Kate Moretti shared a post a while back on preserving our creative selves in times of trouble that spoke to me. I haven’t been overly successful with her suggestions, but I appreciate them and even though words have not been making their way back into my routine, I have dedicated energy into different endeavors (especially professionally) that has helped.

Recommended Reads:

Echoes of Family – Barbara Claypole White (A) (my Goodreads review)
The Moon in the Palace – Weina Dai Randel (A)

When the Moon Was Ours – Anna-Marie McLemore (YA)

Currently reading: Exit Signs by Patrice Locke, Great Expectations by Charles Dickens, and listening to my first Jack Reacher novel: Killing Floor by Lee Child

Song of the Week:

Yesterday, at the end of my walk, a song from the playlist of one of my novels came on that I had only recently added and it was a catalyst for ideas on how to revise that particular one. I set it on repeat during my drive home from the indoor track in order to keep the brain going. And now I have hopes that soon – maybe this weekend – I’ll actually get some words down to support those ideas.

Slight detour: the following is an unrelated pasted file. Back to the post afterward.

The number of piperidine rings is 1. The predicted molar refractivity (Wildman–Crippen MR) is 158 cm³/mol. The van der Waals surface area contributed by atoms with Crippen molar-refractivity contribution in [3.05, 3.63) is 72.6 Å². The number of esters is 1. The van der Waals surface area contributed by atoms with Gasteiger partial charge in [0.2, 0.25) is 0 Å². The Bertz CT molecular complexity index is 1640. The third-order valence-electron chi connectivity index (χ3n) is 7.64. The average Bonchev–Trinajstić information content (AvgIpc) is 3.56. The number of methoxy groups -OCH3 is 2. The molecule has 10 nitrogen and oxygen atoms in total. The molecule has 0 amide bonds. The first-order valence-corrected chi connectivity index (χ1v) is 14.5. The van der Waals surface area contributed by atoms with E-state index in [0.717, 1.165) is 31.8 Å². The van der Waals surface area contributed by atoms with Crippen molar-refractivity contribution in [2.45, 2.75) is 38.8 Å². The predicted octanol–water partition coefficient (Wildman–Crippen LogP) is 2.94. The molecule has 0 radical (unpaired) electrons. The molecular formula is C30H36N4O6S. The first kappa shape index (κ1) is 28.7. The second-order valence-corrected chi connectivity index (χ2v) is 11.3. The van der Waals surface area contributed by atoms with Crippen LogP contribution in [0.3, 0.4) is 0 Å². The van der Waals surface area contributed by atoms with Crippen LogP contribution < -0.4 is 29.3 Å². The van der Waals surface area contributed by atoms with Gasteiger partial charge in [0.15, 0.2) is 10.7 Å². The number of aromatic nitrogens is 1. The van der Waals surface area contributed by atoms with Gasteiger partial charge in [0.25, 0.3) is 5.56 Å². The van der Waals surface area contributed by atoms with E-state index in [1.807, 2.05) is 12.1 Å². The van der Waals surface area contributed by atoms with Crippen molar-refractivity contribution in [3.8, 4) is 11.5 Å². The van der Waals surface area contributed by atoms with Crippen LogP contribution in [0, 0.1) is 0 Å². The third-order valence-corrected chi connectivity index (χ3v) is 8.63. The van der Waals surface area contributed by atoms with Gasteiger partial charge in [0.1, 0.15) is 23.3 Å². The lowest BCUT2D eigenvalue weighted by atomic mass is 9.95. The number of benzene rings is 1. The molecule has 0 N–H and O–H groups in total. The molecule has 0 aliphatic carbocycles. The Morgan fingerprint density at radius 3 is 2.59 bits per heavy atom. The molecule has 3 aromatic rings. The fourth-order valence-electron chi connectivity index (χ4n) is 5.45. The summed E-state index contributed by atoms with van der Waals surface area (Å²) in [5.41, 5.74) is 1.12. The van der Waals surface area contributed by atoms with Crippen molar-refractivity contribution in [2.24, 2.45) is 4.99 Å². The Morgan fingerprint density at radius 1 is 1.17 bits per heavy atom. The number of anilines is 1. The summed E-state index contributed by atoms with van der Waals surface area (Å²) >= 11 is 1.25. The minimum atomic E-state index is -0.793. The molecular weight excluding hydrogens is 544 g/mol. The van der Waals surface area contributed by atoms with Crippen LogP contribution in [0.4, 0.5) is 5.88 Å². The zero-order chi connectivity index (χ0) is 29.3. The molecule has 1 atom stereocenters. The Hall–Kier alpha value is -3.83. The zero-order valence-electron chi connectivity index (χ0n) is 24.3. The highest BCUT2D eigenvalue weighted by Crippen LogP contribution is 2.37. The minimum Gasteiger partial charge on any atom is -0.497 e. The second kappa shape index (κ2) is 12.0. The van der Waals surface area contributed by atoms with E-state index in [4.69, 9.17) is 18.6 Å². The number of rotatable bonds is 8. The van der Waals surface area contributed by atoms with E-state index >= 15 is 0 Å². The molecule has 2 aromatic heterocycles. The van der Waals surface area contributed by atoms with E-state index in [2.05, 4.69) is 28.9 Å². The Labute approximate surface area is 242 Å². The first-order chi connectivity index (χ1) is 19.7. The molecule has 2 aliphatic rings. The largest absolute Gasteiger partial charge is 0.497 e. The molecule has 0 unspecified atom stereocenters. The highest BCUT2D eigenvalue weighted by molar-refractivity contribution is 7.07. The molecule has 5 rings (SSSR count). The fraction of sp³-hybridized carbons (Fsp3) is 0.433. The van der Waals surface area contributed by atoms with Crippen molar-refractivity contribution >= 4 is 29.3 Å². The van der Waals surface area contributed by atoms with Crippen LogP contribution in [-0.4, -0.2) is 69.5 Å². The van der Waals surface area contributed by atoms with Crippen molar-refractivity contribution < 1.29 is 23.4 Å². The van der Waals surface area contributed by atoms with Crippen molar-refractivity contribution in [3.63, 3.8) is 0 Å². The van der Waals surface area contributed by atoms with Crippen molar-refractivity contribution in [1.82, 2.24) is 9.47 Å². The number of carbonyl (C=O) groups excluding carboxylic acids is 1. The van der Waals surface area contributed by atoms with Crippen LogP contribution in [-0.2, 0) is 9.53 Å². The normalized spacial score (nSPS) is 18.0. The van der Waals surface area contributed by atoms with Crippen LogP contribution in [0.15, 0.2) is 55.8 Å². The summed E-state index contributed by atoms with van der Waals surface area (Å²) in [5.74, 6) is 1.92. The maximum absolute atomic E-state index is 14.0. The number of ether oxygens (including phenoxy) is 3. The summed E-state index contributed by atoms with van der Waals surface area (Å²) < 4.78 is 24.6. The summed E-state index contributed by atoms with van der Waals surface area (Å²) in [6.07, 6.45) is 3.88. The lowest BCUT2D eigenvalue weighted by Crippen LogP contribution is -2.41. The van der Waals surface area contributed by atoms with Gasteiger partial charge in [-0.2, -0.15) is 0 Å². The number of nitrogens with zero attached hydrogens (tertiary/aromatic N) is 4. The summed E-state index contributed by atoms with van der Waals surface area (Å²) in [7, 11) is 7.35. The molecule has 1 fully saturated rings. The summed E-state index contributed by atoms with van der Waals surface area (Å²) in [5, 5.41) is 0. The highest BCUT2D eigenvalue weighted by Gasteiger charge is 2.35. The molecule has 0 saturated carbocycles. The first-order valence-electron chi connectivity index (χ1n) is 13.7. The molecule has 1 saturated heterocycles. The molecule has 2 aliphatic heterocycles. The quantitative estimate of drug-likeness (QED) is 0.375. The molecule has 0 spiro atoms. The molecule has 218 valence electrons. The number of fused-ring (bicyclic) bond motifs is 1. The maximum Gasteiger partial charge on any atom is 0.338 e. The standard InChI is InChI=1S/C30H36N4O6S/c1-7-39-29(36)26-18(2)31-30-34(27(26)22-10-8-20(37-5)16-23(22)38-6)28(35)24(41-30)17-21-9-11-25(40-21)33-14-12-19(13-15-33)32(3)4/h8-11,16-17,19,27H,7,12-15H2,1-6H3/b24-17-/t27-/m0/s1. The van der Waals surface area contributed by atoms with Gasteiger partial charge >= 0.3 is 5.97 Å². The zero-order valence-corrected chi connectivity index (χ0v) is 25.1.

“Be Here Long” – Needtobreathe:

Posted in Reading, Writing | Tagged , , , , , , , | Leave a comment

Nature and Music: Nurturing the Writerly Soul

I meant to write this up and post it last Monday – you know, back when I felt hope and optimism – but since this little writing story started with music and ended with music, and because more music came my way this weekend, it’s coming to you now.

A couple of weekends ago, I had the unexpected pleasure of spending the day on the University of Wisconsin-Eau Claire campus to read, write, walk, and hang about while my oldest son rehearsed with many high school peers from around the state (and beyond, obviously, since we’re from Minnesota). It was a gorgeous weekend as we’ve been having unseasonably warm and sunny days this fall.